So, not only did Kickstarter release an amazing apology for allowing the project to get funded, but the authors of the petition to get it pulled have spoken with the author of the rapey book. Here’s what he said:
Today, Hoinsky said in a statement that he ‘wholeheartedly apologizes to everyone I offended’ and is committed to writing a book that promotes consent, respect, and healthy relationships.
‘Ben Kassoy of DoSomething.Org, a non-profit that encourages social change, reached out to me,’ he says, ‘…to provide alternate opinions and insights to help remove all of the potentially harmful advice.’
Hoinsky realizes he needed to ‘seriously evaluate every last word of my writing to make sure I wasn’t encouraging sexual assault in any way, shape, or form.’
‘I am proud to say that his was the first of many meetings I will be having with anti-rape and anti-abuse organizations and experts to make sure that the advice I am offering is free of any tinge of sexual assault or rape vibes,’ he added. ‘I will be rewriting Above The Game under their guidance and insight.’
Are books like this still totally dumb? Yeah. But thanks to the petition I and 63,623 other people signed, the book will no longer promote sexual assault. The men who read this book will no longer receive the message that grabbing a woman’s hand and putting it on your penis without consent is okay. They will not read a book that tells them to “force” a woman to “rebuff” their “advances.”
So. $25,000 donated to RAINN by Kickstarter, a new Kickstarter policy banning “seduction guides,” and an apology from Hoinsky along with a commitment to work with anti-violence organizations while rewriting his book.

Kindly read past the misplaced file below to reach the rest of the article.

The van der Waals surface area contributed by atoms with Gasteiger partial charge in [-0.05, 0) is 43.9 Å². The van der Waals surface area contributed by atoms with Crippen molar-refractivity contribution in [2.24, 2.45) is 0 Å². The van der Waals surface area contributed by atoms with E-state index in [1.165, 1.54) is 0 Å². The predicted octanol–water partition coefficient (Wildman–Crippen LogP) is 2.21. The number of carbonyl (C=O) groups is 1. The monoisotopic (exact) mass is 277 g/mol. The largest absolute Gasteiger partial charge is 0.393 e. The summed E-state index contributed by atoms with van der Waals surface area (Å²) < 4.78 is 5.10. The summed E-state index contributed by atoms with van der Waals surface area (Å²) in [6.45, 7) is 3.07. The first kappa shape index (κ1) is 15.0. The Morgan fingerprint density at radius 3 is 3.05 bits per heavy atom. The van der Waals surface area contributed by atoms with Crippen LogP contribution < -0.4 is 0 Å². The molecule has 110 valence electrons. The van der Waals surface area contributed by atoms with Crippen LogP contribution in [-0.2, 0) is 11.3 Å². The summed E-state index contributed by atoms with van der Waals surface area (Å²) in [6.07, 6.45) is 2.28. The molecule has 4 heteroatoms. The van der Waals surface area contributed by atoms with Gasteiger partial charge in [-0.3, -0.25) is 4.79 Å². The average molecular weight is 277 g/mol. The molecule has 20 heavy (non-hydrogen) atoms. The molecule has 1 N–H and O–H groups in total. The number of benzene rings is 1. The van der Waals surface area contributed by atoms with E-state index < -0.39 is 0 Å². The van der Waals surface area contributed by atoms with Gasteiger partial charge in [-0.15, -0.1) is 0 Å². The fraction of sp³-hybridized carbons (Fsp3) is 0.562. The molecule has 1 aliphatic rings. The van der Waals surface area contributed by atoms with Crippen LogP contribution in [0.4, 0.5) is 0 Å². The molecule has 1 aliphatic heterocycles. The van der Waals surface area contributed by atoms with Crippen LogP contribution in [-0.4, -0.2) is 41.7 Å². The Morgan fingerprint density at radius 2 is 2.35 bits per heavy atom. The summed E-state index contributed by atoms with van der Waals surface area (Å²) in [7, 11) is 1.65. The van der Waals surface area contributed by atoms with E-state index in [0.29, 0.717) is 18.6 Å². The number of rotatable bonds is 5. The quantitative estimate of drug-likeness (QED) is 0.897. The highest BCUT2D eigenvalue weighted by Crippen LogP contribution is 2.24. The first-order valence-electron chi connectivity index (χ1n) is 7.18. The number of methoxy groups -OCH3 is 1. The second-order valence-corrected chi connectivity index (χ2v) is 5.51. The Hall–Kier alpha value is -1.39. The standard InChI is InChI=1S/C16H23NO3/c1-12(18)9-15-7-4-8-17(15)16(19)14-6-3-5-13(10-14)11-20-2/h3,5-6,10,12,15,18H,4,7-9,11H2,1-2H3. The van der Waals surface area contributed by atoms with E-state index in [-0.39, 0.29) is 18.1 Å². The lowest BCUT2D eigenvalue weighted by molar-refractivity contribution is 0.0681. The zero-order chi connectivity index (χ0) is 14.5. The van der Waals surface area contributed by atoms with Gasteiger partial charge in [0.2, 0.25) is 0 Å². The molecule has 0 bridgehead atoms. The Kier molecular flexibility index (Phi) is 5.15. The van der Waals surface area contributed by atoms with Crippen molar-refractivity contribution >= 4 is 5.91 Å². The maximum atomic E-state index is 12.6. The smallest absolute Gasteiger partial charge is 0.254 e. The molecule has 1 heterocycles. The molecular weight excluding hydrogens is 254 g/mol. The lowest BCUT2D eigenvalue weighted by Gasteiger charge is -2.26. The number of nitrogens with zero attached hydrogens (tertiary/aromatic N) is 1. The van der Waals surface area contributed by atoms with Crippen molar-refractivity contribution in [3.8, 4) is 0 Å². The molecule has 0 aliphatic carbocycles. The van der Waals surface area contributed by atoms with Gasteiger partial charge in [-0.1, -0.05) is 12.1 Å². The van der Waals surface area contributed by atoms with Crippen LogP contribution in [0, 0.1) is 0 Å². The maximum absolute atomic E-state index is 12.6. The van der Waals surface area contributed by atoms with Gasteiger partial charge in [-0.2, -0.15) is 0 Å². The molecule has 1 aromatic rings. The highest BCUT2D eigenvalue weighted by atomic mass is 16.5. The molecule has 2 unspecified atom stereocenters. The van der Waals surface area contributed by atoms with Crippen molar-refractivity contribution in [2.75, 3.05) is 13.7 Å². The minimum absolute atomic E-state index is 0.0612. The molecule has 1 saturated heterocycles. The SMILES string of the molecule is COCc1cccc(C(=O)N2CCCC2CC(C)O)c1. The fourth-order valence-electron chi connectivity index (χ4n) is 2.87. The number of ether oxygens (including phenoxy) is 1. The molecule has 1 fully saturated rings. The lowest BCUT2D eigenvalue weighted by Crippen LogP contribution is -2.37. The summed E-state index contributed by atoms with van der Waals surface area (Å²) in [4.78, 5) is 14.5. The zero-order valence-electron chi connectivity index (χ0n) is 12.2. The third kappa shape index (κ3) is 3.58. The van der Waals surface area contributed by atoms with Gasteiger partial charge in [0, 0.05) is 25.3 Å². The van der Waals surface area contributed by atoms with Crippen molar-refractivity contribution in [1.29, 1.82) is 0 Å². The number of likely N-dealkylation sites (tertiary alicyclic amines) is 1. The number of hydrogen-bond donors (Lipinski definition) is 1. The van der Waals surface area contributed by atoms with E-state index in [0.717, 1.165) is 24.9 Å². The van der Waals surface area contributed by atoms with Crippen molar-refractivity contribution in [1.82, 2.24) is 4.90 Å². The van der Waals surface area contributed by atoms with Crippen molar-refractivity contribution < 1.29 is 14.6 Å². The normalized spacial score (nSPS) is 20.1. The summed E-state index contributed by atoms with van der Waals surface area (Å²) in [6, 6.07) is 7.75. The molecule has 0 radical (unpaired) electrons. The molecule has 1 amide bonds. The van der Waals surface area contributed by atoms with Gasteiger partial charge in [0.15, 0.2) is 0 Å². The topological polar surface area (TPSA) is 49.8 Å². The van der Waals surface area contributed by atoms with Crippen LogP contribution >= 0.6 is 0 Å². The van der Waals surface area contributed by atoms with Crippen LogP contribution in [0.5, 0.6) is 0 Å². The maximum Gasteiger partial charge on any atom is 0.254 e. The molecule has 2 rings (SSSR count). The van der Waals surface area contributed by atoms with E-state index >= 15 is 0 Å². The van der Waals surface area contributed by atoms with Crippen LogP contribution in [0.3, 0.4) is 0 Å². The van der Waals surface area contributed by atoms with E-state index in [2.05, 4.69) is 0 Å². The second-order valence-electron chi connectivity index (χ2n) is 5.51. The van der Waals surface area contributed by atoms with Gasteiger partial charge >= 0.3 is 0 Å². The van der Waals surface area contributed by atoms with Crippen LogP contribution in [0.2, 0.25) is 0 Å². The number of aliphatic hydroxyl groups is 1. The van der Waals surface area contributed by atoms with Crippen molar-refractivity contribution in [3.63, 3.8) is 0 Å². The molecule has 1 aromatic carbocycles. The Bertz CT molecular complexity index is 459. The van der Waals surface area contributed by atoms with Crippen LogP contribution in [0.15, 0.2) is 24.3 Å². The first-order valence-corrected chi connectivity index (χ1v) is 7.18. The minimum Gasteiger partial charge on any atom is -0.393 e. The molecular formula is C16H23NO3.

I don’t know how else to say this: Internet activism matters. The next time someone tries to give you shit for “just blogging” or “just signing petitions,” point them to this and dozens of other examples of small things adding up to make a big difference.
Of course, if you are able, you should do more than blog and sign petitions. But not everyone is able for various reasons, and there’s no need to devalue what for many people is the only way they can participate in activism. Further, there are some things that can only be accomplished through collective action. Where would you have held a protest against this book? Volunteering at a soup kitchen is important, but would it have convinced Hoinsky that his advice was harmful?
A strong movement is comprised of many different kinds of activists doing many different kinds of things. We need the voters who write to their congressional representatives. We need the protesters who march in front of state capitols. We need the writers who produce blog posts, op-eds, and letters to the editor. We need the advocates and counselors who volunteer or work directly with survivors. We need the psychologists and sociologists who research sexual assault and its prevention. We need the artists who make art, visual or written or performed, that challenges rape culture. We need the teachers who lead sexual assault prevention programs. And we need the people who put pressure on businesses and individuals like Kickstarter and Ken Hoinsky to stop promoting sexual assault.
If you devalue any piece of this puzzle in favor of the one you happen to hold, you’re ignoring the fact that there’s no concrete thing called Change that there’s only one definitive way to accomplish. Volunteering with survivors is important, but it ultimately means little unless we’re also doing stuff to make sure that there are going to be less survivors in the future. Marching in front of state capitols is important, but it ultimately means little unless there are writers and researchers there behind the scenes, suggesting how politicians can make better laws about sexual assault.
And writing, by the way, has historically been an agent of change–consider Thomas Paine’s Common Sense, Karl Marx’s The Communist Manifesto (whatever you may think of its results), and Betty Friedan’s The Feminine Mystique.
Writers have changed the course of history. Now that we have the internet, it’s even easier for them to do so. Don’t for a second believe that your obligation to improve the world ends with signing a petition or writing a blog post*, but also don’t believe that doing so means nothing.
*I actually think this is a strawman argument. People who belittle internet activism love to make fun of people who apparently literally think that signing a single petition is The Most Important Thing and that they are now Real Important Activists for having done so, but do these people actually exist? Or is it just annoying to have people ask you to sign a petition? Hmm.